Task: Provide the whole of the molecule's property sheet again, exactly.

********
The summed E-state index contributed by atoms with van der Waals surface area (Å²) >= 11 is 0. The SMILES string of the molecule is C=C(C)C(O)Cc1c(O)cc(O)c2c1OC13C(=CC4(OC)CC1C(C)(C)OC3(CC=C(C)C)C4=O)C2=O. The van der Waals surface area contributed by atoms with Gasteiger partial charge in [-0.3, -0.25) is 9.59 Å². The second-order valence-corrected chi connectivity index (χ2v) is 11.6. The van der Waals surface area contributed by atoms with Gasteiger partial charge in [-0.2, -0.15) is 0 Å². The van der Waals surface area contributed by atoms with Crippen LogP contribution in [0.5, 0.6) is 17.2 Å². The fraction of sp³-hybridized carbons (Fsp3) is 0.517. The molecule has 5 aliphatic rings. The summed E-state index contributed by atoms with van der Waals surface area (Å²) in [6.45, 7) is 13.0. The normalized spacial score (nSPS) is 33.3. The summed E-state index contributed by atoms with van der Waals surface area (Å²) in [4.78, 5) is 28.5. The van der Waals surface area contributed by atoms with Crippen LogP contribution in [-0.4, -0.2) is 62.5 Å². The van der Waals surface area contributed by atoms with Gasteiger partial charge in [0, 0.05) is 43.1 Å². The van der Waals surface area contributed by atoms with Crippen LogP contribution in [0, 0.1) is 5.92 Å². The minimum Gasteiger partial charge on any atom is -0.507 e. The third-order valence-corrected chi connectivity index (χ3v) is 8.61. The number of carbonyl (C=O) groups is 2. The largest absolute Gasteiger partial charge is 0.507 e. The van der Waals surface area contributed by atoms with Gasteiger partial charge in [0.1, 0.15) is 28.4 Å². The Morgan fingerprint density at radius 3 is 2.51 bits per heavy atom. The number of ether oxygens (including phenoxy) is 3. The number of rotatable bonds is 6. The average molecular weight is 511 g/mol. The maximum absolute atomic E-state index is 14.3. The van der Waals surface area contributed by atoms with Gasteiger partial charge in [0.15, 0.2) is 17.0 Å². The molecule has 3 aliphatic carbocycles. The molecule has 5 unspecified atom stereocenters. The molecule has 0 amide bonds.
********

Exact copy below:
The summed E-state index contributed by atoms with van der Waals surface area (Å²) >= 11 is 0. The SMILES string of the molecule is C=C(C)C(O)Cc1c(O)cc(O)c2c1OC13C(=CC4(OC)CC1C(C)(C)OC3(CC=C(C)C)C4=O)C2=O. The van der Waals surface area contributed by atoms with Gasteiger partial charge in [-0.3, -0.25) is 9.59 Å². The second-order valence-corrected chi connectivity index (χ2v) is 11.6. The van der Waals surface area contributed by atoms with Gasteiger partial charge in [-0.2, -0.15) is 0 Å². The van der Waals surface area contributed by atoms with Crippen LogP contribution in [0.5, 0.6) is 17.2 Å². The fraction of sp³-hybridized carbons (Fsp3) is 0.517. The molecule has 5 aliphatic rings. The summed E-state index contributed by atoms with van der Waals surface area (Å²) in [6.45, 7) is 13.0. The normalized spacial score (nSPS) is 33.3. The summed E-state index contributed by atoms with van der Waals surface area (Å²) in [4.78, 5) is 28.5. The van der Waals surface area contributed by atoms with Crippen LogP contribution in [-0.4, -0.2) is 62.5 Å². The van der Waals surface area contributed by atoms with Gasteiger partial charge in [0, 0.05) is 43.1 Å². The van der Waals surface area contributed by atoms with Crippen LogP contribution in [0, 0.1) is 5.92 Å². The minimum Gasteiger partial charge on any atom is -0.507 e. The third-order valence-corrected chi connectivity index (χ3v) is 8.61. The number of carbonyl (C=O) groups is 2. The largest absolute Gasteiger partial charge is 0.507 e. The van der Waals surface area contributed by atoms with Gasteiger partial charge in [0.1, 0.15) is 28.4 Å². The Morgan fingerprint density at radius 3 is 2.51 bits per heavy atom. The number of ether oxygens (including phenoxy) is 3. The number of rotatable bonds is 6. The average molecular weight is 511 g/mol. The maximum absolute atomic E-state index is 14.3. The van der Waals surface area contributed by atoms with Gasteiger partial charge in [0.15, 0.2) is 17.0 Å². The molecule has 3 aliphatic carbocycles. The molecule has 5 unspecified atom stereocenters. The molecule has 0 amide bonds.